It seems Indian men have lost the capacity to be creative, that is, to do original thinking, to throw fresh ideas, to think out of the box. During the last few decades no fresh or original idea seems to have come from Indian men. One cannot think of any original or creative mind after JP. By comparison women like Medha Patkar, Aruna Roy, Sunita Narain, Mahashweta Devi etc. have broken fresh ground in their respective fields.
Maybe since men have been the top dog, the ruling ‘class’ for ages, they have developed a vested interest in the status quo. Indian women, on the other hand, have been the oppressed class/gender for God knows how long. To think and act off the beaten track is perhaps an existential necessity for them. Hence they are in a better position to understand the oppressive nature of the status quo—of the prevailing socio-political structures that exploit the most economically backward sections of society like the tribals and at the same time damage the environment. Medha Patkar’s struggle and her Narmada Bacho Andolan must be seen in this light.
Medha Patkar’s Narmada andolan puts a question-mark before the capitalistic concept of development which is completely indifferent to the question as to who benefits from this development or at whose cost this development takes place. The cost that the most vulnerable segment of society like the adivasis have to pay; they are uprooted as a consequence from their moorings and are packed off with a pittance by way of compensation.
Again, it was a woman called Aruna Roy who deeply felt the shortcomings and inade-quacies of our democratic system. And in order to make it more substantive and transparent, she came up with the idea of the Right to Information Act which makes it mandatory for the Central and State governments to release information demanded by a concerned citizen. No Indian male had thought of that. The Right to Information Act is little short of a milestone. A massive step towards making our democracy real for the Act seems to have provided flesh and blood to Indian democracy.
We have also had great women writers in our times. Krishna Sobti in Hindi, Pratibha Roy in Oriya, Ashapurna Devi in Bengali and Indira Goswami in Assamese. But there is something very speical about Mahashweta Devi who not only writes about the tribals but has lived like one. In her case living and writing have become one. The distinction between reflection and praxis has disappeared altogether. How many male writers in India have gone that far?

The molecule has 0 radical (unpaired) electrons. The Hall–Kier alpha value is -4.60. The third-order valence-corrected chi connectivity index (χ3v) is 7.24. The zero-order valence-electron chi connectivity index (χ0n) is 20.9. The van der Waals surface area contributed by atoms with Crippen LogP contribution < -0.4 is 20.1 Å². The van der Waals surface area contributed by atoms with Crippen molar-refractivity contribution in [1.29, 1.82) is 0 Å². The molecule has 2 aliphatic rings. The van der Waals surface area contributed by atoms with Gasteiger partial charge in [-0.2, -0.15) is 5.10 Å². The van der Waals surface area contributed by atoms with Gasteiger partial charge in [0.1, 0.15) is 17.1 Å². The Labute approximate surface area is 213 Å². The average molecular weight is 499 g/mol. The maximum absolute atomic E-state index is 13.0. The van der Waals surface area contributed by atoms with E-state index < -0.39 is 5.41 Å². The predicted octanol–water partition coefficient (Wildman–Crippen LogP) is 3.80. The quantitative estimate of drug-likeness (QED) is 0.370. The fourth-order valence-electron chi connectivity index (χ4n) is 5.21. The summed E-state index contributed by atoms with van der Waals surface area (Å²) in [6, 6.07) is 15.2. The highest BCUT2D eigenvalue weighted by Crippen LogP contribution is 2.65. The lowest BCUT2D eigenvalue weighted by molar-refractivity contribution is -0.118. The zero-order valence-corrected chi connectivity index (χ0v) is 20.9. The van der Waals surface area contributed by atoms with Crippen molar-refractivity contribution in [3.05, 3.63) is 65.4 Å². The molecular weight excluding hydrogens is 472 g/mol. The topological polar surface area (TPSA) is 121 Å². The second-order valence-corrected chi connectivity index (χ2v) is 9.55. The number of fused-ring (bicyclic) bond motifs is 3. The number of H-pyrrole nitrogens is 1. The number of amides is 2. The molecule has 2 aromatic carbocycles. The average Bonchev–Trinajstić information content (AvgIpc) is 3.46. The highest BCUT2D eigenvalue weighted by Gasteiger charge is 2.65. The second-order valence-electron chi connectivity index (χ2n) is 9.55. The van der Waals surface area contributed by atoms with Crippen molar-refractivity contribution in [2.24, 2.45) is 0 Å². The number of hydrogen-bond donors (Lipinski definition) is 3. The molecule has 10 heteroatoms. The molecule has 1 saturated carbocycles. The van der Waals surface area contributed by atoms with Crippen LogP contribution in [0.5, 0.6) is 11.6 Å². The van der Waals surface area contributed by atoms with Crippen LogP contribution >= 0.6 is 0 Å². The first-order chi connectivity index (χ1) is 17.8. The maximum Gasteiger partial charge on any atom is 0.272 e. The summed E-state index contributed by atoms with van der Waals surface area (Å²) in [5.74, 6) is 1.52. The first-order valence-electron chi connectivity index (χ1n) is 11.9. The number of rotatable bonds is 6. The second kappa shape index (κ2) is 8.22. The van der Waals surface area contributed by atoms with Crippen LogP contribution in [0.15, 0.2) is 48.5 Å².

The kind of ability I am talking about is not a matter of intelligence or empathy alone. Surely they are important but they must be backed by courage. That is what makes for praxis. And it is praxis that distinguishes these women and accounts for their success.
In the case of somebody like Sunita Narain, the environmentalist, and her crusade against multinational giants like Coca Cola and Pepsi, what strikes an observer is her extraordinary guts. Sunita Narain, on the strength of her hard work and moral commitment, bluntly pointed out that there were impurities in the beverages of these companies and they had no right to sell their stuff in the Indian market. Suddenly these American behemoths—the darlings of our Anglicised elite—were placed on the backfoot.
And finally a word about Arundhati Roy. The celebrated author of God of Small things has emerged as the most potent voice of dissent in contemporary India somewhat in the vintage tradition of Jayaprakash Narayan. Arundhati is a rare combination of intellectual brilliance and moral courage. In recent times when dissent has come to be viewed as a crime and a dissenter is branded an anti-national, we certainly need someone like Arundhati Roy who has the guts and the stature to take on people in authority both within India and abroad. (One only hopes that in her over-enthusiasm she would avoid indiscretions like sharing stage with the pro-Pakistani extremist like Geelani.) She could well become a source of inspiration for the young Indians who aspire to live with dignity and without fear.
To conclude, these women—Medha Patkar, Aruna Roy and others—were able to break fresh ground because their work was a product of their deepest convictions. It was not a nine-to-five job; they went the whole hog. It seems for most men today in the social and political spheres, their work seems to be just a job. The manner in which the so-called secular politicians abandoned their principles and ideals and were quite content to be the B teams of the BJP for immediate electoral gains was a humiliating spectacle. It seems Indian politics is craving for redemption at the hands of some of these wonderful women.
The author retired as a Reader in English from Rajdhani College, University of Delhi. He is now a free-lancer.